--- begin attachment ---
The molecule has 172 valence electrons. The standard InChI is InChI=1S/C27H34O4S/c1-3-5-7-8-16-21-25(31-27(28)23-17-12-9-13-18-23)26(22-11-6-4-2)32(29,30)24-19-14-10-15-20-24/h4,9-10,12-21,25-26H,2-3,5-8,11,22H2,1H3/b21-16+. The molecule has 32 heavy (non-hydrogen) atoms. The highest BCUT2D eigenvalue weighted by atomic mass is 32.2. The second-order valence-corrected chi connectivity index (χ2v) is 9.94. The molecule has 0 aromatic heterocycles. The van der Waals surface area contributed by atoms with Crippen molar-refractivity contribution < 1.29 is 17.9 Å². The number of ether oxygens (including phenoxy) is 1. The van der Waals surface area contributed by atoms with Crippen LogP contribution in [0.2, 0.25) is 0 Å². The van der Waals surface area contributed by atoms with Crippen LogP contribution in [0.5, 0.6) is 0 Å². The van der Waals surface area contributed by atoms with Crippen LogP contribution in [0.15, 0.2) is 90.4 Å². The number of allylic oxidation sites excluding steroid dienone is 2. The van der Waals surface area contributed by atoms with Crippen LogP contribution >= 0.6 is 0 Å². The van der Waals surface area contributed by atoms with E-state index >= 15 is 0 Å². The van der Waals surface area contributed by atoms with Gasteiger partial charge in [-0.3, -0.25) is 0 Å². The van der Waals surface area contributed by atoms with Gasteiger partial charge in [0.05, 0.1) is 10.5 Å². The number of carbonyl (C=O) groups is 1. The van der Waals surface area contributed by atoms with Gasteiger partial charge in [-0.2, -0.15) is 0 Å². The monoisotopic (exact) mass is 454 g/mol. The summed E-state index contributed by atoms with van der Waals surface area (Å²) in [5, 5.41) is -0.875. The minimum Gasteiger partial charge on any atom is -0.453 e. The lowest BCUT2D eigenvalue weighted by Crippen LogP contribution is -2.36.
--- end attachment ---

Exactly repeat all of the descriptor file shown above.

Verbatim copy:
The molecule has 172 valence electrons. The standard InChI is InChI=1S/C27H34O4S/c1-3-5-7-8-16-21-25(31-27(28)23-17-12-9-13-18-23)26(22-11-6-4-2)32(29,30)24-19-14-10-15-20-24/h4,9-10,12-21,25-26H,2-3,5-8,11,22H2,1H3/b21-16+. The molecule has 32 heavy (non-hydrogen) atoms. The highest BCUT2D eigenvalue weighted by atomic mass is 32.2. The second-order valence-corrected chi connectivity index (χ2v) is 9.94. The molecule has 0 aromatic heterocycles. The van der Waals surface area contributed by atoms with Crippen molar-refractivity contribution < 1.29 is 17.9 Å². The number of ether oxygens (including phenoxy) is 1. The van der Waals surface area contributed by atoms with Crippen LogP contribution in [0.2, 0.25) is 0 Å². The van der Waals surface area contributed by atoms with Crippen LogP contribution in [0.5, 0.6) is 0 Å². The van der Waals surface area contributed by atoms with Crippen LogP contribution in [0.15, 0.2) is 90.4 Å². The number of allylic oxidation sites excluding steroid dienone is 2. The van der Waals surface area contributed by atoms with Crippen LogP contribution >= 0.6 is 0 Å². The van der Waals surface area contributed by atoms with E-state index >= 15 is 0 Å². The van der Waals surface area contributed by atoms with Gasteiger partial charge in [-0.3, -0.25) is 0 Å². The van der Waals surface area contributed by atoms with Gasteiger partial charge in [0.05, 0.1) is 10.5 Å². The number of carbonyl (C=O) groups is 1. The van der Waals surface area contributed by atoms with Gasteiger partial charge in [-0.2, -0.15) is 0 Å². The monoisotopic (exact) mass is 454 g/mol. The summed E-state index contributed by atoms with van der Waals surface area (Å²) in [5, 5.41) is -0.875. The minimum Gasteiger partial charge on any atom is -0.453 e. The lowest BCUT2D eigenvalue weighted by Crippen LogP contribution is -2.36.